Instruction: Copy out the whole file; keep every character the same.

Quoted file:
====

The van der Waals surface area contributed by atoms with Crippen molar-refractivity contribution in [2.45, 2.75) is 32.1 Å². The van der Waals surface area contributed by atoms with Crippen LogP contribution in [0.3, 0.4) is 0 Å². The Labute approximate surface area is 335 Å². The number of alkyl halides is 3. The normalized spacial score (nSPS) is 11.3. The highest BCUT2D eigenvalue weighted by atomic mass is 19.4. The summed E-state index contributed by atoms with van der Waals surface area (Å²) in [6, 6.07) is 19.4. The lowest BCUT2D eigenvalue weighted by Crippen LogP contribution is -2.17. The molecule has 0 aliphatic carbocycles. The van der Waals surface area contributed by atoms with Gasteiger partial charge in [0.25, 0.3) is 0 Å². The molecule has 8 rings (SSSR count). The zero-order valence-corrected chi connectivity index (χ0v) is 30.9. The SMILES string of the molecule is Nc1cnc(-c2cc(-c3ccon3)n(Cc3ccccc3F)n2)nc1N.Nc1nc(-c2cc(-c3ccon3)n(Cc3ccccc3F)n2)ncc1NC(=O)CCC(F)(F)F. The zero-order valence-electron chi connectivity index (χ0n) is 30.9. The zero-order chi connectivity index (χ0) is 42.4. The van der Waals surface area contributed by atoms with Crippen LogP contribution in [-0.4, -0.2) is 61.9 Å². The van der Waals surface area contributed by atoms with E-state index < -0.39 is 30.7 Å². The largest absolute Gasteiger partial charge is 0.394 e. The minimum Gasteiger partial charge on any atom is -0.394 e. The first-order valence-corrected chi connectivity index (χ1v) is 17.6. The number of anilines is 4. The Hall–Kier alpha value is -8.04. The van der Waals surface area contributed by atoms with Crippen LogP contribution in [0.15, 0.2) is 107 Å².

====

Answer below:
The van der Waals surface area contributed by atoms with Crippen molar-refractivity contribution in [2.45, 2.75) is 32.1 Å². The van der Waals surface area contributed by atoms with Crippen LogP contribution in [0.3, 0.4) is 0 Å². The Labute approximate surface area is 335 Å². The number of alkyl halides is 3. The normalized spacial score (nSPS) is 11.3. The highest BCUT2D eigenvalue weighted by atomic mass is 19.4. The summed E-state index contributed by atoms with van der Waals surface area (Å²) in [6, 6.07) is 19.4. The lowest BCUT2D eigenvalue weighted by Crippen LogP contribution is -2.17. The molecule has 0 aliphatic carbocycles. The van der Waals surface area contributed by atoms with Gasteiger partial charge in [0.25, 0.3) is 0 Å². The molecule has 8 rings (SSSR count). The zero-order valence-corrected chi connectivity index (χ0v) is 30.9. The SMILES string of the molecule is Nc1cnc(-c2cc(-c3ccon3)n(Cc3ccccc3F)n2)nc1N.Nc1nc(-c2cc(-c3ccon3)n(Cc3ccccc3F)n2)ncc1NC(=O)CCC(F)(F)F. The zero-order valence-electron chi connectivity index (χ0n) is 30.9. The zero-order chi connectivity index (χ0) is 42.4. The van der Waals surface area contributed by atoms with Crippen LogP contribution in [-0.4, -0.2) is 61.9 Å². The van der Waals surface area contributed by atoms with E-state index < -0.39 is 30.7 Å². The largest absolute Gasteiger partial charge is 0.394 e. The minimum Gasteiger partial charge on any atom is -0.394 e. The first-order valence-corrected chi connectivity index (χ1v) is 17.6. The number of anilines is 4. The Hall–Kier alpha value is -8.04. The van der Waals surface area contributed by atoms with Crippen LogP contribution in [0.15, 0.2) is 107 Å².